One of the key things these models have in common is the need for visibility. This is shown as one of the foundation layers in this model. Visibility is critical to Zero Trust because, to close this section with another cliché, you can’t protect what you can’t see. This is why visibility and analytics are built in as one of the foundational layers of the CISA Zero Trust model.

Visibility Enables the Three Key Principles of Zero Trust

Although Zero Trust models often show multiple pillars and foundational layers, at its core, Zero Trust is based on three key principles: Adopt a breach mentality, never trust, and continuously verify. These principles assume that organizations have full visibility of all the hardware and software assets, applications and data assets, users, and devices on their networks. This visibility enables these Zero Trust principles to be effectively implemented.

Adopt a Breach Mentality

With the increased number and sophistication of cyberattacks, organizations implementing a Zero Trust architecture must assume that they have already been breached and will be breached again — on a repeated basis — in the future. As such, they must ensure their architecture enables them to identify attacks and breaches quickly and accurately. Further, the architecture should have controls, such as segmentation, that can limit the impact of these attacks, often called “the blast radius.”

At a practical level, this is achieved by developing a defense-in-depth security posture at all levels of the network, from the perimeter to protecting high-value data assets. 

Never Trust

This is the most easily understood of the Zero Trust principles but one of the hardest to put into practice since most systems within an organization have been traditionally built around an implicit trust model that assumed the trustworthiness of users, devices, and controls.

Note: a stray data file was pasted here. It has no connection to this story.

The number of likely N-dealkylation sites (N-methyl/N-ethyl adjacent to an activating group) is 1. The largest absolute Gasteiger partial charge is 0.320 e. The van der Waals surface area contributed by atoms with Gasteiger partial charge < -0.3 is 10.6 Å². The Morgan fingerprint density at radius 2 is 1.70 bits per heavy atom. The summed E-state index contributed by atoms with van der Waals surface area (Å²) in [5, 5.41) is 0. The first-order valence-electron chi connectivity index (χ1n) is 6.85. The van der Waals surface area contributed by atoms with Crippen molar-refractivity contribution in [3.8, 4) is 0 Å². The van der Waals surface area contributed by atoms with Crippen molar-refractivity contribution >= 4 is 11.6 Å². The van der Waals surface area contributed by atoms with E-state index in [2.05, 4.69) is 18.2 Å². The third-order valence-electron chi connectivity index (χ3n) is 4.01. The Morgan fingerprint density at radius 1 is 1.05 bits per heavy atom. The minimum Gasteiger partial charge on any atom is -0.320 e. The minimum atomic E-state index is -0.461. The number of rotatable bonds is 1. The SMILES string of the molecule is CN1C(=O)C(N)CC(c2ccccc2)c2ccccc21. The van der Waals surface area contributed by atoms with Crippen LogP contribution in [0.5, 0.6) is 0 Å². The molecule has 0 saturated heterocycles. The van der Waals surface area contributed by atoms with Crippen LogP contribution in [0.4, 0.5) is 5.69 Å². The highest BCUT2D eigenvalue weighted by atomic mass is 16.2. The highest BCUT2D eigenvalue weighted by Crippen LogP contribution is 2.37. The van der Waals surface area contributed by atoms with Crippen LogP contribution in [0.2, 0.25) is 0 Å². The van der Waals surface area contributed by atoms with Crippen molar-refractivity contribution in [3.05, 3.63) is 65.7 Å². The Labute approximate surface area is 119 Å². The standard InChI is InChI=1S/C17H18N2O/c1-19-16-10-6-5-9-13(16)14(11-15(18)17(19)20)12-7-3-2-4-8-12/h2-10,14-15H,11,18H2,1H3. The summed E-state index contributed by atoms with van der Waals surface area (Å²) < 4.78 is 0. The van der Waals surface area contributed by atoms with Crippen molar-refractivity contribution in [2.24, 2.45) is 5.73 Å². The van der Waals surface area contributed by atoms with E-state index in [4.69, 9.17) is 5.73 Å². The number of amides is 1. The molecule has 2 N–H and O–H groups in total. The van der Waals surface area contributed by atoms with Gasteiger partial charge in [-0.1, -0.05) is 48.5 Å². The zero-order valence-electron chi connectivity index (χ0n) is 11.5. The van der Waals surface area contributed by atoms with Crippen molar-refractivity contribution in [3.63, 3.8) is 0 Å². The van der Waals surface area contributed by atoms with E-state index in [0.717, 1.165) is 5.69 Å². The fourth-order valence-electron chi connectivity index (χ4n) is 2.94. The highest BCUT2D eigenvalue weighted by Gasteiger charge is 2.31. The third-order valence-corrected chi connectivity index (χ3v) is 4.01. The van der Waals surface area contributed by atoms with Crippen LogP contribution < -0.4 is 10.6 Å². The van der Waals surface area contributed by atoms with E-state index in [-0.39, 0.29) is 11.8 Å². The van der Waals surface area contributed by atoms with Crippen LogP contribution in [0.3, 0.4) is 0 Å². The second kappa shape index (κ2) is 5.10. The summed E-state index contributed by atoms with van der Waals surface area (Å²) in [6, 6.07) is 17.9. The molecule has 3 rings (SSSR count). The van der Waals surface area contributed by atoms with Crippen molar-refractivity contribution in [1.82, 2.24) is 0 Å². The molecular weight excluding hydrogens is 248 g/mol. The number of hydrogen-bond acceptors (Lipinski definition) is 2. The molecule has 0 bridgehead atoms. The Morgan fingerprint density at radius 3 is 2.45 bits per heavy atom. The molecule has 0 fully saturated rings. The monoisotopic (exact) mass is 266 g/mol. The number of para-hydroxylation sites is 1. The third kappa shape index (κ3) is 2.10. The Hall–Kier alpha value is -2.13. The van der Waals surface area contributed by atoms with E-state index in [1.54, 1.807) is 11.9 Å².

There is obviously a significant gap, if not outright contradiction, between the philosophy of never trusting any person or device and the teamwork and implicit trust-based cultures that most organizations have spent the last 20 or 30 years cultivating.

However, as difficult as these positions are to reconcile, it must be done, because analysis increasingly shows that a significant number (over 40 percent) of breaches are caused by employees or contractors acting criminally or in bad faith or by human error, such as IT staff making configuration errors or users sharing passwords.

Continuously Verify

The traditional implicit trust model assumed that once trust had been granted, it would — by default — always remain in place. However, this ignores a basic rule of organizational and human behavior — everything changes. For example, attackers get smarter and more patient; employees get careless, or their login credentials become compromised; old devices don’t get patched to the latest security levels, and so on.